Charlie Weston: The message to the squeezed middle is to keep coping and keep coughing up your taxes
WE were warned before the Budget not to expect too much.
Finance Minister Michael Noonan, using a quaint old phrase, told us that taxpayers would not be throwing their hats in the air on Budget night.
The squeezed middle will feel they will struggle to afford a hat on what they got, never mind throwing it in the air in celebration.
For a typical middle-income couple, the gain will be around €5 a week, mainly from the cuts in the Universal Social Charge (USC). This is the same amount of money pensioners are getting in March.
No wonder it was dubbed the Fiver Budget.
It seems the message for the coping classes is: here are some crumbs, keep on coping as we need to spread what we have across a whole range of people.
There was a little for everyone in the audience, but not very much for any one group.
However, two main groups of winners have emerged: pensioners and the self-employed.
Pensioners are due to get a fiver in March. They will get 85pc of the Christmas bonus, and for those over the age of 70, the Government is also reducing the €25 cap on prescription charges down to €20.
The biggest winners were probably the self-employed. Some 150,000 people who work for themselves will get a larger tax credit.
A tax credit is money you do not have to pay to the Revenue on your income or pension.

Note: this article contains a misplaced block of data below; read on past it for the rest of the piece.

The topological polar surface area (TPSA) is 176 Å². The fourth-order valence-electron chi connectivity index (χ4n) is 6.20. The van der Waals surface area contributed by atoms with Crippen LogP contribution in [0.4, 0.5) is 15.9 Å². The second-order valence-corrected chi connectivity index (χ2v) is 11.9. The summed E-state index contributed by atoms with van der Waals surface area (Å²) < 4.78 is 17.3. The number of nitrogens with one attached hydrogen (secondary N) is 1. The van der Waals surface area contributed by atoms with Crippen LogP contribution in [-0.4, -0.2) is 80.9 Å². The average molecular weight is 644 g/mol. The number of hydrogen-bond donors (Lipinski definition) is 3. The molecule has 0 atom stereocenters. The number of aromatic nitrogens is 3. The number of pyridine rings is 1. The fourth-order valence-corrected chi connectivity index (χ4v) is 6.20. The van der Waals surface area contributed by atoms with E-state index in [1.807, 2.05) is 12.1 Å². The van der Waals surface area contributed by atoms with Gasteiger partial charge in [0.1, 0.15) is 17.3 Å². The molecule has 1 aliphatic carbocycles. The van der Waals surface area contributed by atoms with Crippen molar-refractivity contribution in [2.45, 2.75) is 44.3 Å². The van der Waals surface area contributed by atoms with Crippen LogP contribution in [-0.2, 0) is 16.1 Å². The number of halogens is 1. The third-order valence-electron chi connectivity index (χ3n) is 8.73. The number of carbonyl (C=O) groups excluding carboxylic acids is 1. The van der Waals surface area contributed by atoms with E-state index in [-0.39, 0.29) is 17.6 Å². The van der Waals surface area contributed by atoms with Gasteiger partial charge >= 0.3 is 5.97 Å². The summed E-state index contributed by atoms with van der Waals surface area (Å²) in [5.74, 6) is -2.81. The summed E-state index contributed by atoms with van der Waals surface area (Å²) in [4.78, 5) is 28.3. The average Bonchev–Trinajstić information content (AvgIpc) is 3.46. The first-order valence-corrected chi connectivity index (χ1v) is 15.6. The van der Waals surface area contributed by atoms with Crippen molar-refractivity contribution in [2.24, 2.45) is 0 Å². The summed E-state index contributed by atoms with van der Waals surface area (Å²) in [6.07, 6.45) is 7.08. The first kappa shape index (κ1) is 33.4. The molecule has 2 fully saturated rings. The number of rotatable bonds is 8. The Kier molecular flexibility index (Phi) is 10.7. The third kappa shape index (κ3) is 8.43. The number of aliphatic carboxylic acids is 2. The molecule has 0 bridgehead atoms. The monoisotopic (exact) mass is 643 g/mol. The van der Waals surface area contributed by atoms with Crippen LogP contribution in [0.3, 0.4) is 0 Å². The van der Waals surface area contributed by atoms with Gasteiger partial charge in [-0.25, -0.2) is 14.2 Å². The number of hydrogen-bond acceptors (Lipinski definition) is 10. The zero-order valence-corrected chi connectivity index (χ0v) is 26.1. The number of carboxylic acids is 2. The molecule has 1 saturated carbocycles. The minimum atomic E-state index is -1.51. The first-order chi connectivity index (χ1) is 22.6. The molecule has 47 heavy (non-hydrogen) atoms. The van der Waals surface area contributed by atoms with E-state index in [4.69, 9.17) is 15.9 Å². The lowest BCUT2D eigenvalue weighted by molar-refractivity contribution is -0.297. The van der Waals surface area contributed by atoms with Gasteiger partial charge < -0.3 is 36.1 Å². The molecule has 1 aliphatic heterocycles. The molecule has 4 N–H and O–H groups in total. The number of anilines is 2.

The minister increased what is called the earned income credit.
It has been increased by €400 to €950, which will mean less tax now needs to be paid by the self-employed.
From March all social welfare payments will rise, including jobseeker's benefit and allowance, carer's allowance and disability benefit.
The big change for ordinary workers is to the hated USC.
All taxpayers will be paying less from next year after the USC was decreased by 0.5pc over the three lower rate bands.
As the USC is levied on income, with little or nothing in the way of reliefs, the cuts will mean more money for working people, those in receipt of private pensions and the self-employed.
However, the gains will be limited for most people. Workers will be better off by between €130 and €350 a year.
Anyone earning €70,000 or more will be limited to a gain of €353.
The changes will mean that, for a married couple with one income of €55,000, there will be a saving of €278 a year, or €5 a week.
The Irish Tax Institute pointed out that the USC changes will mainly accrue to those on lower pay.
A person on €18,000 will get a 15pc reduction in their tax bill.
The average worker will see a 2.7pc reduction in their tax bill, while those on €75,000 will see a 1.3pc reduction in their tax bill.
A new single affordable childcare scheme will be introduced from September, which will go some way to mollify those struggling under the weight of expensive childcare costs.
The reduction of DIRT by 2pc will be welcomed, as the tax is seen as a punishment for those prudent enough to save, but with interest rates so low it may not make much difference. People inheriting property from relatives will also pay less tax.
However, for the squeezed middle, who continue to pay a high price for rescuing the State, the Budget will leave a bitter taste.
The system has become increasingly skewed, with middle and higher earners accounting for a higher burden of the income tax take.
It seems that 100 years after the Rising, the squeezed middle is being told that now it's your duty to be squeezed for the nation.